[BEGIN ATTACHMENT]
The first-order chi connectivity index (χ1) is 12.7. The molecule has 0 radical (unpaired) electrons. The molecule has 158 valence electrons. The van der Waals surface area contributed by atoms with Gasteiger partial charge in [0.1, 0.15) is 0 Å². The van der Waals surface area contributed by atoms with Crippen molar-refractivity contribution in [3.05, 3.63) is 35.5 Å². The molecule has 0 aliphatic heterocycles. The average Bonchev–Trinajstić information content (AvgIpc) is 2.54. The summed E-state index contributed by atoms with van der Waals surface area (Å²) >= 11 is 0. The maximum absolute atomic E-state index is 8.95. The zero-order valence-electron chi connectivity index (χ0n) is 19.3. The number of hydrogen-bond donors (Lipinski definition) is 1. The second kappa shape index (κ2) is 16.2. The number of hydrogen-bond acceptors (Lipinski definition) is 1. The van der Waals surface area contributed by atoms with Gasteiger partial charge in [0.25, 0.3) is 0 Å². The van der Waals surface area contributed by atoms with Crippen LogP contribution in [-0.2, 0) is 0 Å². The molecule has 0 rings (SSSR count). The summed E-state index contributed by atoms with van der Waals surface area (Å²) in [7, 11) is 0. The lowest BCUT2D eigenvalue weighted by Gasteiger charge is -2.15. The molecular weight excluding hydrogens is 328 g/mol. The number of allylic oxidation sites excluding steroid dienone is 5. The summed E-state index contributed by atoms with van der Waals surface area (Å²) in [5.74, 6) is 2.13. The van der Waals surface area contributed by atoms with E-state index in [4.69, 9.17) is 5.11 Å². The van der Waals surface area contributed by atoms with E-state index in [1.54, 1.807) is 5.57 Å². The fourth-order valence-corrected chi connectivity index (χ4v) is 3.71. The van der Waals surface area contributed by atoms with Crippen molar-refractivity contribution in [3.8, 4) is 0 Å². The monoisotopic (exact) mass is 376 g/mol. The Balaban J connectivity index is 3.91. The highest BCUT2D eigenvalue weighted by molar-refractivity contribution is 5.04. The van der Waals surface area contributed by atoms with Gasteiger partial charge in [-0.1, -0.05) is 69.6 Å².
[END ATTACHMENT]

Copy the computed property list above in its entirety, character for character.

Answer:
The first-order chi connectivity index (χ1) is 12.7. The molecule has 0 radical (unpaired) electrons. The molecule has 158 valence electrons. The van der Waals surface area contributed by atoms with Gasteiger partial charge in [0.1, 0.15) is 0 Å². The van der Waals surface area contributed by atoms with Crippen molar-refractivity contribution in [3.05, 3.63) is 35.5 Å². The molecule has 0 aliphatic heterocycles. The average Bonchev–Trinajstić information content (AvgIpc) is 2.54. The summed E-state index contributed by atoms with van der Waals surface area (Å²) >= 11 is 0. The maximum absolute atomic E-state index is 8.95. The zero-order valence-electron chi connectivity index (χ0n) is 19.3. The number of hydrogen-bond donors (Lipinski definition) is 1. The second kappa shape index (κ2) is 16.2. The number of hydrogen-bond acceptors (Lipinski definition) is 1. The van der Waals surface area contributed by atoms with Gasteiger partial charge in [0.25, 0.3) is 0 Å². The van der Waals surface area contributed by atoms with Crippen LogP contribution in [-0.2, 0) is 0 Å². The molecule has 0 rings (SSSR count). The summed E-state index contributed by atoms with van der Waals surface area (Å²) in [7, 11) is 0. The lowest BCUT2D eigenvalue weighted by Gasteiger charge is -2.15. The molecular weight excluding hydrogens is 328 g/mol. The number of allylic oxidation sites excluding steroid dienone is 5. The summed E-state index contributed by atoms with van der Waals surface area (Å²) in [5.74, 6) is 2.13. The van der Waals surface area contributed by atoms with E-state index in [4.69, 9.17) is 5.11 Å². The van der Waals surface area contributed by atoms with E-state index in [1.54, 1.807) is 5.57 Å². The fourth-order valence-corrected chi connectivity index (χ4v) is 3.71. The van der Waals surface area contributed by atoms with Crippen molar-refractivity contribution in [3.8, 4) is 0 Å². The monoisotopic (exact) mass is 376 g/mol. The Balaban J connectivity index is 3.91. The highest BCUT2D eigenvalue weighted by molar-refractivity contribution is 5.04. The van der Waals surface area contributed by atoms with Gasteiger partial charge in [-0.1, -0.05) is 69.6 Å².